My sense of direction probably puts me in the top .001% for all humanity. I have a built-in GPS system in my head. I am very proud of this fact, since I don't really stick out (in a positive way, that is) in most other categories. I don't have matinee idol looks, and my personality, while OK for an engineer, doesn't really cut it at cocktail parties with non-engineers. But when it comes to sense of direction, I just can't get lost. Drop me down in an utterly foreign place, and within five minutes I'll know where I am and how to go to where I want to go. It's a gift.
So because of my great talent, I don't really get the concept of GPS devices. Everyone was so excited a few years ago when the talking boxes first came out. You could put them in your car and never get lost. Big whoop- I've never gotten lost, and I didn't need Garmin for that.
The other day, my wife, Lauren, was driving my daughter Rachel to a friend's house, and Garmin lost it. Lauren had to drive by the house three times, because Garmin had no idea where it was. Recalculating... recalculating. They would get close to the house, and then maybe the satellite dipped behind the moon or was clocked by a meteorite or something. Eventually Lauren found the house, but she figured it out in spite of Garmin. I listened to Lauren's tale of woe with GPS disdain. Garmin didn't know where a house was? The GPS didn't work? We can solve that problem. Next time, just bring me in the car.
To be only slightly sympathetic to Garmin and her ilk, I should point out that the Boston area is no paradise when it comes to GPS routing. Boston’s Back Bay is about the only logical and organized area for streets. Everywhere else, the roads were planned by cows or Paul Revere.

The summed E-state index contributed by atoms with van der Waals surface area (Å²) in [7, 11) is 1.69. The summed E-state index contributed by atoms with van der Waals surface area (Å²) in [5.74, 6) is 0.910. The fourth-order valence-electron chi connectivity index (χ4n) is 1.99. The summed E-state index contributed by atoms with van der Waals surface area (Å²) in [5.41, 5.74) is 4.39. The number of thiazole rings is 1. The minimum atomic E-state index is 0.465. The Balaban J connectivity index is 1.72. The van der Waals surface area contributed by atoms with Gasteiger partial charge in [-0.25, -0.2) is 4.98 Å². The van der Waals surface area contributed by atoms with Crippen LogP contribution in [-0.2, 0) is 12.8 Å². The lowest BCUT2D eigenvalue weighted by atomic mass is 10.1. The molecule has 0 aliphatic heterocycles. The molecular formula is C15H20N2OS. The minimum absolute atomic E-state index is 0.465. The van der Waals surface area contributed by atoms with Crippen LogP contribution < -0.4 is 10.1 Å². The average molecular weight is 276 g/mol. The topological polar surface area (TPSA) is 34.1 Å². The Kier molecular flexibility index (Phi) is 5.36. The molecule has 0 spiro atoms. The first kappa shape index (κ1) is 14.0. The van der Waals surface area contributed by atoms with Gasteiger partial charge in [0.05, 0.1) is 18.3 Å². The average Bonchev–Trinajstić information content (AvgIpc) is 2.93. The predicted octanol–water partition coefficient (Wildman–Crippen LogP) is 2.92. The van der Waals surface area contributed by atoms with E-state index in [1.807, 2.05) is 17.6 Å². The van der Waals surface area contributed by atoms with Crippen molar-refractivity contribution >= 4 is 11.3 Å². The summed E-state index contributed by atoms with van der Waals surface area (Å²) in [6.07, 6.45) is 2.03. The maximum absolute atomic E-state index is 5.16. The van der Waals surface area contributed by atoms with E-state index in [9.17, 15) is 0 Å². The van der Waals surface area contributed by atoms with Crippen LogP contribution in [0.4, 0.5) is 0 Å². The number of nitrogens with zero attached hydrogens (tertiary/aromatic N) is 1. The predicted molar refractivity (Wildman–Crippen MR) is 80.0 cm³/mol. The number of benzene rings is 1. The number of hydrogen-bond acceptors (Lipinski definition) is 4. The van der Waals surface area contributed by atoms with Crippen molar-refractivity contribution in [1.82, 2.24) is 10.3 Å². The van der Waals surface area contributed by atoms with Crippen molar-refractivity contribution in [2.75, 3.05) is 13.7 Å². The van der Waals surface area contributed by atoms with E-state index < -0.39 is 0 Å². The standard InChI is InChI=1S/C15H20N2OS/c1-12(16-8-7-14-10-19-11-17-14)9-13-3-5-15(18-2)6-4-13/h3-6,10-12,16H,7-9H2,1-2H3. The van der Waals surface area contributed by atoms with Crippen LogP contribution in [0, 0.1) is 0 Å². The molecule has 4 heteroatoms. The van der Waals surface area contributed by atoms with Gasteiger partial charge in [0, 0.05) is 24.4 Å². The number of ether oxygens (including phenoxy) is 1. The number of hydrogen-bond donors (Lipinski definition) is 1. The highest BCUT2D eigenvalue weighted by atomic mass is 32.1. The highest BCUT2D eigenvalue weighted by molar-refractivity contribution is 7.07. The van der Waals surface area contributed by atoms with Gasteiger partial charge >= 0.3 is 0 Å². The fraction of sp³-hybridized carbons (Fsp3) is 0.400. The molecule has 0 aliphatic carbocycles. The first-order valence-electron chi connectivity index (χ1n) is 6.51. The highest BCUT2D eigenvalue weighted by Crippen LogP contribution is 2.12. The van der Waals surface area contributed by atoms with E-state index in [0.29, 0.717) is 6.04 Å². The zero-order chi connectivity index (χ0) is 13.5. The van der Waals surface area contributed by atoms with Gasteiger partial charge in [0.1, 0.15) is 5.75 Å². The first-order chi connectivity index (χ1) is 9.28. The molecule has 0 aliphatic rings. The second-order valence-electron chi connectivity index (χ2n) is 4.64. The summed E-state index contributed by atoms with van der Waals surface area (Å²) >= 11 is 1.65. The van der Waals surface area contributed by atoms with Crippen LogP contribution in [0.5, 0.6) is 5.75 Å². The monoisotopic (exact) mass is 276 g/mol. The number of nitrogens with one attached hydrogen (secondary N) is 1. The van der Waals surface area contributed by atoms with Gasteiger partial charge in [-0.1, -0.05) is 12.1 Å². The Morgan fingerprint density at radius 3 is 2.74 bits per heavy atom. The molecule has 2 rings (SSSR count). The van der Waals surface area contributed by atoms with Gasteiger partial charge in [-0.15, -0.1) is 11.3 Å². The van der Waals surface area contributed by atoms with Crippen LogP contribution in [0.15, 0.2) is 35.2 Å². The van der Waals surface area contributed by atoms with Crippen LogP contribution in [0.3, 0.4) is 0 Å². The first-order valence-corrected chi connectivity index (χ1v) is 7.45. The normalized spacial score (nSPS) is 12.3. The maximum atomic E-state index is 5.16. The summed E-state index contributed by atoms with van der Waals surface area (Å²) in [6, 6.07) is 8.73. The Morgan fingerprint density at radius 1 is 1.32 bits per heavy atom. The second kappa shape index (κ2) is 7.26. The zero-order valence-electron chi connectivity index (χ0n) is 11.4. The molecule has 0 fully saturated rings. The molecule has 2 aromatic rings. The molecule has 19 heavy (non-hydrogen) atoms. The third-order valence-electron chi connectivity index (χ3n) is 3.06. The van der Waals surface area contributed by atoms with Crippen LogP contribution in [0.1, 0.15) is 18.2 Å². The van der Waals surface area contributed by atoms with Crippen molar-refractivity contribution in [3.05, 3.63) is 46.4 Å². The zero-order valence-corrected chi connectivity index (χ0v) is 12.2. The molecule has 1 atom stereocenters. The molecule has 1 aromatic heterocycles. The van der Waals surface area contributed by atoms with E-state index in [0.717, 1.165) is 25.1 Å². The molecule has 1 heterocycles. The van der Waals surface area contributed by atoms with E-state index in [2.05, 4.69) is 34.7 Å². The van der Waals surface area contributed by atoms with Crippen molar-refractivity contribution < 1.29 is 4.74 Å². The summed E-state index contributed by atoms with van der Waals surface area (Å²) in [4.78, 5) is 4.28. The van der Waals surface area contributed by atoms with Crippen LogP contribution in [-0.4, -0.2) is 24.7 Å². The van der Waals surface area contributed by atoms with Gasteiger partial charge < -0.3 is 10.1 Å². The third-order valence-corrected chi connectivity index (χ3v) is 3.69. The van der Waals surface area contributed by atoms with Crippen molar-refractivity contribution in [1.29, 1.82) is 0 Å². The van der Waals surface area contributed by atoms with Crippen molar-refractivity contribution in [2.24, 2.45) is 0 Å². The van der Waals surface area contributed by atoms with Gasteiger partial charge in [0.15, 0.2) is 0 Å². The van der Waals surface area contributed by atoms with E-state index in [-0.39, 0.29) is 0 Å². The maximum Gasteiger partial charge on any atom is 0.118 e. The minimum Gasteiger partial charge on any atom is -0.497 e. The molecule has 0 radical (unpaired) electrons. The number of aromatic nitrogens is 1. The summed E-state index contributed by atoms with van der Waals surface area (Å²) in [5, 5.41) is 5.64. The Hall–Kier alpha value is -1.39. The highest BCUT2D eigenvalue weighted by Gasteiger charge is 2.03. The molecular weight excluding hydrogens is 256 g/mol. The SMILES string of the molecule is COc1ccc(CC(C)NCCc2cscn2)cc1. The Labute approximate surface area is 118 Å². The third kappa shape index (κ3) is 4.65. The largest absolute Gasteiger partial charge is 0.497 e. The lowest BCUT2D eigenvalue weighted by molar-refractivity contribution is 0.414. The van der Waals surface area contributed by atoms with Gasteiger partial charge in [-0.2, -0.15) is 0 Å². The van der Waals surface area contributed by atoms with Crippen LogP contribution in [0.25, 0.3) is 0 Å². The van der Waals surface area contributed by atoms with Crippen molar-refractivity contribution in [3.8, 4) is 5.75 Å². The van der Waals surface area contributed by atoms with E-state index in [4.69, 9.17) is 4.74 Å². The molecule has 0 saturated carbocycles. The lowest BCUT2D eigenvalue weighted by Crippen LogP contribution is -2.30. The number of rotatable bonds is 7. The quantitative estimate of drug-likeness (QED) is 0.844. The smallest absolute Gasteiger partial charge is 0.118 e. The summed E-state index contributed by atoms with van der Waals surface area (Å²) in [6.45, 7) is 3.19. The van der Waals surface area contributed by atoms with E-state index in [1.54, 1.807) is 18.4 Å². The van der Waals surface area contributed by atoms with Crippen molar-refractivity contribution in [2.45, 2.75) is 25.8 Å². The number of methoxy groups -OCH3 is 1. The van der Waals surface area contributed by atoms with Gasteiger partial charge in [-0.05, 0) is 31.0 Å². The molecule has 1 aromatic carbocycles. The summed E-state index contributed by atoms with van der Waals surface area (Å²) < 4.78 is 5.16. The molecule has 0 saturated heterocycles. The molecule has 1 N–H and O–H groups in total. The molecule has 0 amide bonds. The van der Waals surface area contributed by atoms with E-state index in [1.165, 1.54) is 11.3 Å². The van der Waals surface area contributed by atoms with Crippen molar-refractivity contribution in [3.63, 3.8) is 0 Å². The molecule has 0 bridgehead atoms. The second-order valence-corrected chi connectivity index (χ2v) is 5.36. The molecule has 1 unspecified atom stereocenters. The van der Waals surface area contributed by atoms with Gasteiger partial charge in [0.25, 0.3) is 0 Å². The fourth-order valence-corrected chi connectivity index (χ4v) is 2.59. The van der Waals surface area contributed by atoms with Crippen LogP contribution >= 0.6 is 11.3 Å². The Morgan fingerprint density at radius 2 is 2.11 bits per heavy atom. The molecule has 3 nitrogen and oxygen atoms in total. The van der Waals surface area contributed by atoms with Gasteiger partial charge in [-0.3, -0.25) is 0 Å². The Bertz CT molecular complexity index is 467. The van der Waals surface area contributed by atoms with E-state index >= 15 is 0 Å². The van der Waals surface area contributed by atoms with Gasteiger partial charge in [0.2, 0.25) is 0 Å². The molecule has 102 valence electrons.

The GPS nadir occurred a few years ago during construction of the Central Artery Project. The huge project resulted in frequent changes to roads and routes. At that time, the GPS maps couldn’t keep up with the rapid changes to the streetscape. No doubt that some drivers looking for pizza in Medford ended up in Quebec. Since then, things have definitely improved. But the computer will never be perfect, and certainly not as good as the .001% of the population that has idiot savant innate GPS skills.
The story of Man Versus Machine is an ongoing tale. During the last few weeks, a supercomputer has been battling it out with human Jeopardy champs. I’m hoping that someone will come up with a human versus machine GPS derby. It will be me against Garmin. They’ll set us loose on the streets of Boston. Garmin will struggle. Computer-generated sweat will pour from her circuits. She will be recalculating… recalculating. Finally, she’ll arrive at the tournament destination, where I will have been comfortably relaxing in the shade, sipping on an ice tea for over an hour. I’ll say to Garmin, “What took you so long?”